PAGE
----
Despite acknowledging a shortage of "work force housing" in the county, Anne Arundel leaders are poised to kill a bill that would require builders to set aside more affordable units at new developments.
The bill, introduced by County Council members Barbara D. Samorajczyk of Annapolis and Pamela G. Beidle of Linthicum, both Democrats, would require developers to devote 10 percent of each new subdivision to more affordable houses and townhouses. In return, developers would be allowed to build more units. The bill is set for a vote Oct. 18.
Samorajczyk and Beidle argue that such a requirement, modeled on a 30-year-old program in Montgomery County, is the only way to force builders to accommodate middle-class buyers.
National housing experts say communities across the nation are embracing similar programs.
"We think inclusionary zoning, when properly done, is an important tool in creating affordable housing for the work force," said Conrad Egan, director of the National Housing Conference, a Washington-based housing policy center. "It's a very good concept, because it goes with the flow of development."
But County Executive Janet S. Owens, a Democrat, says the bill would create costly bureaucracy without creating many affordable homes.
The four Republicans who make up a majority of the County Council have also expressed reservations about the bill. Some oppose it outright, while others say they want to amend it to remove mandates.
Developers say the bill's requirements would be onerous and create pockets of cheap, dense housing in upscale subdivisions, where they don't belong.
"I think it's going to be an uphill struggle for that bill," said Council President C. Edward Middlebrooks, a Severn Republican.
Beidle said Friday she was anticipating defeat.
"I'm disappointed. It looks like it will take a real crisis to create change," she said. "Every year we wait is another lost opportunity to provide 150 to 200 affordable homes for our workers."
Anne Arundel homes sold at an average price of $292,000 last year, and prices in the county have risen faster than in any other part of the Baltimore area. For police, firefighters and teachers making between $35,000 and $60,000 a year, those prices are too high, Samorajczyk and Beidle say. Researchers say a family generally can afford a house priced at three times its annual income.
They have worked on the bill -- geared toward families of four earning $54,000 a year -- all year, seeking support from developers and helping organize a tour of upscale Montgomery County communities that feature pockets of work force housing.
Several governments in the region -- Howard and Montgomery counties in Maryland, Fairfax County and Alexandria in Virginia -- require developers to mix cheaper homes into their projects. They also offer low-interest loans and other financial incentives to homebuyers.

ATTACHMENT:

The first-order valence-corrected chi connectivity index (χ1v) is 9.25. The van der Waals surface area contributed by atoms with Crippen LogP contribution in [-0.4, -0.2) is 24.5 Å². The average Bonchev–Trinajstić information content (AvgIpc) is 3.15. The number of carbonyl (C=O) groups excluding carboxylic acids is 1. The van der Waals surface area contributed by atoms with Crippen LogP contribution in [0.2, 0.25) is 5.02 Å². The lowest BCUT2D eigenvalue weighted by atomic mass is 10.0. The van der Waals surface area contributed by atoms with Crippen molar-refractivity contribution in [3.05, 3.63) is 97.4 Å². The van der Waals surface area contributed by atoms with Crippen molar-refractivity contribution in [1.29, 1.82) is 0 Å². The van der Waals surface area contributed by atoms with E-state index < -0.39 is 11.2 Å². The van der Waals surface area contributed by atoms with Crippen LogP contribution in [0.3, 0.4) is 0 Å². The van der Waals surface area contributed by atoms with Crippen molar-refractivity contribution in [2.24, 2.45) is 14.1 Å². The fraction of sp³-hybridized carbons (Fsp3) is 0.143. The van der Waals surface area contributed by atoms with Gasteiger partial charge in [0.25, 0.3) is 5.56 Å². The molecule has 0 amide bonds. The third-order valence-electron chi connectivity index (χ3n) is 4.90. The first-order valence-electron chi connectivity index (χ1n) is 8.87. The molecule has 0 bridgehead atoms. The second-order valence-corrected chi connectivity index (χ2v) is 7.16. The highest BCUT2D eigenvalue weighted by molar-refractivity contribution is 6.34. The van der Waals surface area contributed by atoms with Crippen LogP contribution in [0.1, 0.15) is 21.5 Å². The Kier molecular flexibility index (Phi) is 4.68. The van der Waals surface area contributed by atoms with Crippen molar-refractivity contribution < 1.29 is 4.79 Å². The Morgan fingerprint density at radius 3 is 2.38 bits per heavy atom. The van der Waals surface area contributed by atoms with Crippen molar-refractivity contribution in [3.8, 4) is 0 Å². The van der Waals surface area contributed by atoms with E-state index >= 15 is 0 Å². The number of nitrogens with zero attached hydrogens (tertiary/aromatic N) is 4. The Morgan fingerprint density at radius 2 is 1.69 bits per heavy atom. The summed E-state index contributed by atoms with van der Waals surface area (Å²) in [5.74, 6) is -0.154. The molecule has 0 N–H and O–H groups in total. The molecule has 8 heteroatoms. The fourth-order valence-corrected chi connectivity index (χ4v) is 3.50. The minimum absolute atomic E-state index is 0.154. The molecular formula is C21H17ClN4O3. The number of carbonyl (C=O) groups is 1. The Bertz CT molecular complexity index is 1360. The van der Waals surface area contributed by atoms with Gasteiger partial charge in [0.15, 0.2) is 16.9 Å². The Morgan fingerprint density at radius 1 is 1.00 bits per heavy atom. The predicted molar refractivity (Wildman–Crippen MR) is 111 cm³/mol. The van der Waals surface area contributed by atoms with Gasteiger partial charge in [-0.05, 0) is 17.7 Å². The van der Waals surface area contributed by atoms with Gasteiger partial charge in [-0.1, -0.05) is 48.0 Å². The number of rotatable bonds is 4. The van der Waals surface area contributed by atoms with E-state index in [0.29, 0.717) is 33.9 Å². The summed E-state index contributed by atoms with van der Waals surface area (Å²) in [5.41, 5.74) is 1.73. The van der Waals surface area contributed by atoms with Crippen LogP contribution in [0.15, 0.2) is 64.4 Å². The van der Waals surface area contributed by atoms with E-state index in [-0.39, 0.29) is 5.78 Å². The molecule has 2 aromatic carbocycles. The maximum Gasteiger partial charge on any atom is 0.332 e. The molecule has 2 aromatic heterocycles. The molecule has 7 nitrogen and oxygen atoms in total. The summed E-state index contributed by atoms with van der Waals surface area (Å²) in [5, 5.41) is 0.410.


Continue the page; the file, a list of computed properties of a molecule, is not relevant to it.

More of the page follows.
"I don't know how our employees would ever be able to afford a home otherwise," said Vola Lawson, a former Alexandria city manager who helped create work force housing programs in the early 1980s.
But the concept of forcing developers to include affordable units in every project has not gained wide support in more conservative Anne Arundel.
Owens said such policies might have worked if they had been put in place near the beginning of a housing boom that began in the 1960s and is now winding down because of a lack of open land.
"It's like it's a little too late," said Owens, a Democrat who drew significant financial support from developers in her last re-election campaign in 2002. "We need to be coming up with more creative, innovative ways to address the problem."
Owens said the county should focus on marketing older areas such as Brooklyn Park and Glen Burnie to first-time and moderate-income homebuyers. She also favors incentives to help such buyers with down payments and closing costs.
"I think there's more work force housing available than what is publicly acknowledged," she said. "It's probably just not available in Annapolis, Severna Park or Broadneck."
Housing advocates support neighborhood revitalization and incentives for young homebuyers, but they say such measures must be paired with zoning requirements to make a dent in work force housing shortages.
"I don't think it's an either-or situation," Egan said.
Opponents of the bill also argue that the housing market will create more affordable options on its own.
Owens said developers will inevitably turn to redeveloping older areas once they run out of land to build new, high-end subdivisions. She said homebuyers also should moderate their expectations.
With housing prices having soared, Middlebrooks agreed that many residents are unrealistic in desiring new houses in the county's most expensive areas.
"Why do people need brand-new houses?" Middlebrooks asked. "When we were starting out, most of us started in smaller houses."
The council president said he also has a philosophical objection to forcing private developers to build certain kinds of housing.